Some critics, like Time’s openly gay Daniel D’Addario, have posited that Love, Simon arrived too late — that America stopped needing Love, Simon the moment the country legalized same-sex marriage. However, critics like D’Addario are writing within a bubble of privilege, its filmy coating distorting their vision and their voices. Surely, it’s time to move on from the notion that the LGBT rights movement has “made it” simply because upper-middle-class guppies are swimming into white collar positions across the country.

For those who don’t think Love, Simon is crucial and necessary: Have you forgotten that 32% of the country — over 100 million people — still oppose same-sex marriage? What about the straight children of those 100 million, who grow up learning gay is not OK, and thus send their queer peers spiraling into despair? What about the queer adults who live next to those 100 million, who miss out on employment networking opportunities and a sense of community because their neighbors don’t embrace them? What about, heaven forbid, the queer teenage children of those 100 million, who would be suicidal if not for movies like Love, Simon?

Of course, there are far edgier, more realistic queer coming-of-age tales than Simon. (See: Moonlight, Beach Rats, Pariah, My Summer of Love, Beautiful Thing, etc. — even Call Me By My Name and GBF have their place in the pantheon.) Moreover, Simon has its fair share of flaws. (We could all benefit from a mainstream comedy in which Clark Moore’s Ethan — a black femme force of wit — is a protagonist, instead of just a Magical Homo who helps a white bro live his best life.) And perhaps Simon’s socially conscious center is glossed over to the point that it is unrecognizable. (At the showing I attended, the one uttering of the word “faggot” was drowned out by lingering laughter from the joke preceding it.)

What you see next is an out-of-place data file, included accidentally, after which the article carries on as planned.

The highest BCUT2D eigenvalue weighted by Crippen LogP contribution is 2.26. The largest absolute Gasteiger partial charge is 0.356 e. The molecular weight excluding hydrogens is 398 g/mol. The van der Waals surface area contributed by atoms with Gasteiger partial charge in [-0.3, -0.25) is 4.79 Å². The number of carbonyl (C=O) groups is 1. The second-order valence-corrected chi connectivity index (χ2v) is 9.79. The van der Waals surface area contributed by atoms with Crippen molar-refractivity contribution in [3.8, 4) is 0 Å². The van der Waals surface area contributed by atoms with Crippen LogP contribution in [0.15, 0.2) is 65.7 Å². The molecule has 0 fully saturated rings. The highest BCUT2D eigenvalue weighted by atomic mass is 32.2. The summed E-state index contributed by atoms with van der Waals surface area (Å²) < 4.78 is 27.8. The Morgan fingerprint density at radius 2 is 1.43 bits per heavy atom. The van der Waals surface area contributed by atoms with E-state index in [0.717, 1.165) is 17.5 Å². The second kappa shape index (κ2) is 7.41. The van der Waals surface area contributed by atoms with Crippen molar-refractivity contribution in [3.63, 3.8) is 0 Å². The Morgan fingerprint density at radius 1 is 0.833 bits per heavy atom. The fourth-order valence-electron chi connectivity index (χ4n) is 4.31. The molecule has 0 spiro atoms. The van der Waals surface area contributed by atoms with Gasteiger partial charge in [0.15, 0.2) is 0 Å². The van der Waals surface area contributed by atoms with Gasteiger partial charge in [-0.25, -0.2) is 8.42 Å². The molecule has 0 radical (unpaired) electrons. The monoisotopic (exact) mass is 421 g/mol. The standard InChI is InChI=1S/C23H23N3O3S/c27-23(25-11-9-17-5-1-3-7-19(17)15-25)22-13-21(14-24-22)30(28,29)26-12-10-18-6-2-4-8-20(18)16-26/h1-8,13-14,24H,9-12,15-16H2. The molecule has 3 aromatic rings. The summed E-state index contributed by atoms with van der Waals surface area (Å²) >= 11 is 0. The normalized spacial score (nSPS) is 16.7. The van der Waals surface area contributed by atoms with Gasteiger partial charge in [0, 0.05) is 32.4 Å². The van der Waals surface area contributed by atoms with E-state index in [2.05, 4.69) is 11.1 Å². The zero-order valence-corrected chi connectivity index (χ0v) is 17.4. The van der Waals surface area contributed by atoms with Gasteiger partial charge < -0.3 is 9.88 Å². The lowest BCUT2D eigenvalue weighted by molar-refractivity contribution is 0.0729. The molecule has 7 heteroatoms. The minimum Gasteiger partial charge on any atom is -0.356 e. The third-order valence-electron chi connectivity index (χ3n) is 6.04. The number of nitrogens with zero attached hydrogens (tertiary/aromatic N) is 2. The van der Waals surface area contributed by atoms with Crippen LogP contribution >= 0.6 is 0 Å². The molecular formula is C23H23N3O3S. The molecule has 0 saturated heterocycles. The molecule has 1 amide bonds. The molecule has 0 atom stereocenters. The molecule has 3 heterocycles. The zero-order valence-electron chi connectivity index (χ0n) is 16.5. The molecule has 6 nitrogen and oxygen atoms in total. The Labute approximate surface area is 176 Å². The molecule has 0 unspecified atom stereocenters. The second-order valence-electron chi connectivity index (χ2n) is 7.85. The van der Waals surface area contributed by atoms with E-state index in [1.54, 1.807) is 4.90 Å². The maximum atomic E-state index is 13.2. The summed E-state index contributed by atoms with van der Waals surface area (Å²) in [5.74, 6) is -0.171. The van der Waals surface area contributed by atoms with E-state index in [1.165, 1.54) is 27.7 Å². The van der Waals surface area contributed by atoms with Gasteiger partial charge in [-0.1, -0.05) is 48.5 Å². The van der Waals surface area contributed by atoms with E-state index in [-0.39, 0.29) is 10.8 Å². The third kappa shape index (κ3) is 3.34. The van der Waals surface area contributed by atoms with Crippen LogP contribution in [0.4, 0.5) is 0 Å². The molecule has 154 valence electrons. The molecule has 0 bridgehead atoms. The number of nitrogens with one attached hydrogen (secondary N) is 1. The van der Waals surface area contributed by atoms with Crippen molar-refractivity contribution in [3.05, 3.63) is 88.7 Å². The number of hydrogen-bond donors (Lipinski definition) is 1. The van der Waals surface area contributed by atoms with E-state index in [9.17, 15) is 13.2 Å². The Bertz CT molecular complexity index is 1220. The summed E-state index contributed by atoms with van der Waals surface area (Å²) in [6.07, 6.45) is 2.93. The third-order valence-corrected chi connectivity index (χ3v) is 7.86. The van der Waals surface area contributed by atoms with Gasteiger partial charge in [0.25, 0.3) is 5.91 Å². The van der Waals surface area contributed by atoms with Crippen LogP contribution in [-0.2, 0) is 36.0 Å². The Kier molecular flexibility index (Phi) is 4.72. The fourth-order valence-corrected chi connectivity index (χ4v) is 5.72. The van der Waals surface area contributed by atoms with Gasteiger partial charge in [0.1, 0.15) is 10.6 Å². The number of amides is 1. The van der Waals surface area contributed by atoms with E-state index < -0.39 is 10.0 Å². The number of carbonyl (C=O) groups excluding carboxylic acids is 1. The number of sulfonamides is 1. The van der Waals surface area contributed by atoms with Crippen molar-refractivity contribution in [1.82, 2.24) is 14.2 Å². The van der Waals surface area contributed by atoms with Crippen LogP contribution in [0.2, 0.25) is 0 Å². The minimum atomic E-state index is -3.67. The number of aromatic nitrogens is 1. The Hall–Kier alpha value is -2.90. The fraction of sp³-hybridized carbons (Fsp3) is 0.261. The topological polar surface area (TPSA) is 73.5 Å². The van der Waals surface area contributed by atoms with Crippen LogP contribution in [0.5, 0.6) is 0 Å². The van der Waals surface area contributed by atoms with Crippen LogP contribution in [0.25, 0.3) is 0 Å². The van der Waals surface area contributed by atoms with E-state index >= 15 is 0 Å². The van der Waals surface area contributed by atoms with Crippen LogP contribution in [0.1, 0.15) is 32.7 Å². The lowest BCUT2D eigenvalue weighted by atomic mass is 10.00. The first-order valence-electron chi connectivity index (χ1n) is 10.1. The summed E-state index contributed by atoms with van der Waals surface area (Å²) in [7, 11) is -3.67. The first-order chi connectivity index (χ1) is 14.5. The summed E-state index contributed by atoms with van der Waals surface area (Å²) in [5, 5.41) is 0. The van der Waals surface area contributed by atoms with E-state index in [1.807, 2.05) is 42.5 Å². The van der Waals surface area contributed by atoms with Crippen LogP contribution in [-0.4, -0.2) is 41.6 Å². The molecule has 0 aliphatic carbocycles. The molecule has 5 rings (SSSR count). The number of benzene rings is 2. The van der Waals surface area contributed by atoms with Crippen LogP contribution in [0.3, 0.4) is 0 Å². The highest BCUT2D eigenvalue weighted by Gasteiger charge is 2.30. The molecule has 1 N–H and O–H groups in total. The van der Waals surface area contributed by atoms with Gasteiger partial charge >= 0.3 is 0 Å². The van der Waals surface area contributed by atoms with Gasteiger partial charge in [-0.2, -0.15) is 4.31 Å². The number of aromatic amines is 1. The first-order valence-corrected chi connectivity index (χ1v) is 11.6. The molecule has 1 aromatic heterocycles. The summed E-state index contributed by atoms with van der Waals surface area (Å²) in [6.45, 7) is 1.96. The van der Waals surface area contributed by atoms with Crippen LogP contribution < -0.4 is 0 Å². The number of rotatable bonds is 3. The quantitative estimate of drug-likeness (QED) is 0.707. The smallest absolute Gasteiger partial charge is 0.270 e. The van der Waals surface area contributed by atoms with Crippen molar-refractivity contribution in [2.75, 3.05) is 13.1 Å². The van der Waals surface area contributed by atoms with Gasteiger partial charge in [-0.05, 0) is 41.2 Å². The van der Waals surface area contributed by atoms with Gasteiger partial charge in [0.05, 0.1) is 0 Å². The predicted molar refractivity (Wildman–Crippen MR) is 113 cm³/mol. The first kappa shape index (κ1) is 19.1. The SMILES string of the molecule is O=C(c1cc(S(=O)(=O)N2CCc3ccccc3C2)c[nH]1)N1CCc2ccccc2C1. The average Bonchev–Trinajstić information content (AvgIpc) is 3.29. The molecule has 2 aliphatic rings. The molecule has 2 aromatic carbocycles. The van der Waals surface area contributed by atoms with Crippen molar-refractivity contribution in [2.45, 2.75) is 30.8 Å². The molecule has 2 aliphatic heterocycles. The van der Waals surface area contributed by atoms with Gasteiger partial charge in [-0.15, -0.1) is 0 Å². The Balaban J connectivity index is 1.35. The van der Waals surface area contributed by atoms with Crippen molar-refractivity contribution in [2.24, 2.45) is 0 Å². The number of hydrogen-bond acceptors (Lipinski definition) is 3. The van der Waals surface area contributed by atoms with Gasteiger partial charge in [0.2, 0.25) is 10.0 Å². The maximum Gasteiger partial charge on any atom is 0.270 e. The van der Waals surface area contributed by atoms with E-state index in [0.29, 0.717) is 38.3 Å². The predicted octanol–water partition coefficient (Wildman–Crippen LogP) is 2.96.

But no other movie has come close to performing Simon’s mainstream hat trick. For once, a major studio is proffering a well-adjusted queer character in a positive, well-made queer movie, and actually finding an audience for it. Media heavyweights have jostled one another for the opportunity to review Love, Simon and capitalize upon its SEO potential. Even Architectural Digest has written about it.

And it is for that very reason that Love, Simon is essential. Its success will beget further success, and its formula will be lifted onto teen movies starring femme teens, cis and trans teens, teens of color — the possibilities are endless and inspiring. And as homophobia continues to insidiously affect the lives of queer millennials, such as myself, and my elder brothers and sisters — by poisoning our relationships, our bank accounts, our sobriety — we should stop for a moment and celebrate the advent of this movie. We should celebrate that teens across the country are now receiving the mainstream affirmation that we’ve been denied for so long. We should belatedly and vicariously absorb that acceptance that we’ve craved, the quest for which has sent us hurtling to the peripheries of society, whether we’ve thrived there or not. We should celebrate that, for the new generation of teens growing up in this brutal, terrifying, beautiful world that we’ve created for them, Love, Simon has come just in time.

We get to exhale now.